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Thursday, April 7, 2016

The Drop by Michael Connelly (Harry Bosch #17)

The Drop (Harry Bosch, #17)The Drop by Michael Connelly
My rating: 3 of 5 stars

Jacket Blurb:  Harry Bosch has been given three years before he must retire from the LAPD, and he wants cases more fiercely than ever. In one morning, he gets two. DNA from a 1989 rape and murder matches a 29-year-old convicted rapist. Was he an eight-year-old killer or has something gone terribly wrong in the new Regional Crime Lab? The latter possibility could compromise all of the lab's DNA cases currently in court. Then Bosch and his partner are called to a death scene fraught with internal politics. Councilman Irvin Irving's son jumped or was pushed from a window at the Chateau Marmont. Irving, Bosch's longtime nemesis, has demanded that Harry handle the investigation. Relentlessly pursuing both cases, Bosch makes two chilling discoveries: a killer operating unknown in the city for as many as three decades, and a political conspiracy that goes back into the dark history of the police department.

Read as an audio book. 3.5 stars

I enjoyed this installment with some caveats. I suppose it was too much to hope for, what with Bosch having a new partner with 10 years of detective experience, that Bosch would be less of an ass. For myself, I think that is the biggest detraction, and thus a star deduction, with this series. And perhaps it's the narrators interpretation coming though - very often how a book is read can dictate the reception of the book.

But, yes. I've commented on this in earlier Bosch books, how demeaning Bosch treats his partner(s), co-workers, the people he's calling for information, pretty much anyone he interacts with. Just because a person doesn't "have the same calling" or looks at the world differently, doesn't mean they are morally bankrupt or inexperienced.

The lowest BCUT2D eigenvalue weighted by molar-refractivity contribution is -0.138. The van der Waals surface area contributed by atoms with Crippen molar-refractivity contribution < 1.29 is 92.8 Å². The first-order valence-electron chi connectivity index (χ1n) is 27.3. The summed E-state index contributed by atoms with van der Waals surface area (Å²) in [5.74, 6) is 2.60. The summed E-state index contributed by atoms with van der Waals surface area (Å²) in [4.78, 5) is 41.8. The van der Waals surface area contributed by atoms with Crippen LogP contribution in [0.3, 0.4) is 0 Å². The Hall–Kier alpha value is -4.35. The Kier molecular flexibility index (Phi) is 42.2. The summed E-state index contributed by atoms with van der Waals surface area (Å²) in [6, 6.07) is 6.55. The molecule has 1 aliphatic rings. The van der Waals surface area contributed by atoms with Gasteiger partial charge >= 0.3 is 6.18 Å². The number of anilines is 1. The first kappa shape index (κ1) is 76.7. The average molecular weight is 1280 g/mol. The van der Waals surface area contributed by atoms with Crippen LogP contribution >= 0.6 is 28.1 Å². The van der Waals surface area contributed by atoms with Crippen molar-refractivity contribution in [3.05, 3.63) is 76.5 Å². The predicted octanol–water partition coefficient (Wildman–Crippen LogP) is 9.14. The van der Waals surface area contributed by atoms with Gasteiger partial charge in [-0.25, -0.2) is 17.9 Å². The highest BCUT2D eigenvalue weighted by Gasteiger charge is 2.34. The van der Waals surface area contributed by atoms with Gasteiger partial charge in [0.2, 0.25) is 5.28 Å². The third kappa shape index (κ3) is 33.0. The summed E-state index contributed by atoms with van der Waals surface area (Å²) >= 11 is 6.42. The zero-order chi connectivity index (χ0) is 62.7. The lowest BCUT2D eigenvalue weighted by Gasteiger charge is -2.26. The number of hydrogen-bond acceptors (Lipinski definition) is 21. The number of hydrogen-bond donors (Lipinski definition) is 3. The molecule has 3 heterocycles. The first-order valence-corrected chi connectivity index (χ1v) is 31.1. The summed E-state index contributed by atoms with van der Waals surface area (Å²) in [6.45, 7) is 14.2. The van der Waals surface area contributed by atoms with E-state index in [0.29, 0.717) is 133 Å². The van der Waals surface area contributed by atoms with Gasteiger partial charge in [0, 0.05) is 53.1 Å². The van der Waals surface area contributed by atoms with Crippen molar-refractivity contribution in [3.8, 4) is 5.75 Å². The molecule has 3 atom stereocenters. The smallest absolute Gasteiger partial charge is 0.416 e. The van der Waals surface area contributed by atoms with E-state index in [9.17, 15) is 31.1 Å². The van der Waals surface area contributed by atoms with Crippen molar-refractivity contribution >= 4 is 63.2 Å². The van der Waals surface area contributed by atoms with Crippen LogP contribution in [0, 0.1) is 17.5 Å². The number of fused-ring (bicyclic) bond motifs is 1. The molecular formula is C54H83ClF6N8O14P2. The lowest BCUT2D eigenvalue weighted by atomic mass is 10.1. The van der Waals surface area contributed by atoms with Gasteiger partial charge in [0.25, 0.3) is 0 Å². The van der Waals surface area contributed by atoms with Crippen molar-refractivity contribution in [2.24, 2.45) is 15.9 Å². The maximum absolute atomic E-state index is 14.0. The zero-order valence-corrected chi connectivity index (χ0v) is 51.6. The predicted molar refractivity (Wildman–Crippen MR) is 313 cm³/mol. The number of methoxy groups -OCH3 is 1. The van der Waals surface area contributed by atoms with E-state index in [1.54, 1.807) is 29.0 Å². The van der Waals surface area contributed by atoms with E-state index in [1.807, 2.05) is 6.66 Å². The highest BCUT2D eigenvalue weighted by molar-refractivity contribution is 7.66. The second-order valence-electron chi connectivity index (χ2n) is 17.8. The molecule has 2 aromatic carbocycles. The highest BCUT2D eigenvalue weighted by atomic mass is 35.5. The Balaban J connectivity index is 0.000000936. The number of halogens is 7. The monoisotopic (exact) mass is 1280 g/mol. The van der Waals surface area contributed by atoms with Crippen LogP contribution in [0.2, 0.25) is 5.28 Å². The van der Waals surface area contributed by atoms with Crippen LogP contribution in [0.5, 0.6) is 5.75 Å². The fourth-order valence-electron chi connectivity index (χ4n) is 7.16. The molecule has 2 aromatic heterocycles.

Okay, got that off my chest (again).

As I noted, I did enjoy this book. I liked the duality of the mysteries, one current, one cold case. I liked the direction the suicide/murder investigation took, the realization that a person isn't always right, that things are not always what they seem. What I didn't care for was the assumption that Bosch has to always be right. Through the 17 books, we've seen him solve numerous mysteries. But the reader only hears through Bosch about the case(s) he doesn't solve, and from what I can recall, he then goes on to solve those cold cases too.

The cold case mystery had an appreciative twist at the end. The ongoing discussion between Hannah and Bosch about being sympathetic to sexual predators, the question of evil being nature or nurtured, and two people working to right wrongs (and is one method better than the other?) thought provoking.

I didn't like Bosch's attitude toward Kiz toward the end, when she noted that the Chief's office is what allows the boots on the ground and the detectives and forensics and basically the whole LAPD to do their job without interference from - or at least less interference from - political elements. Bosch scoffed at her suggestion of such a buffer, when it is a point of fact. And after nearly 30 years on the force, he should know that.

Ultimately a very good dual mystery of one cold case with a great twist and one murder/suicide question. Recommended if you've been reading earlier installments. Not the best as a standalone.

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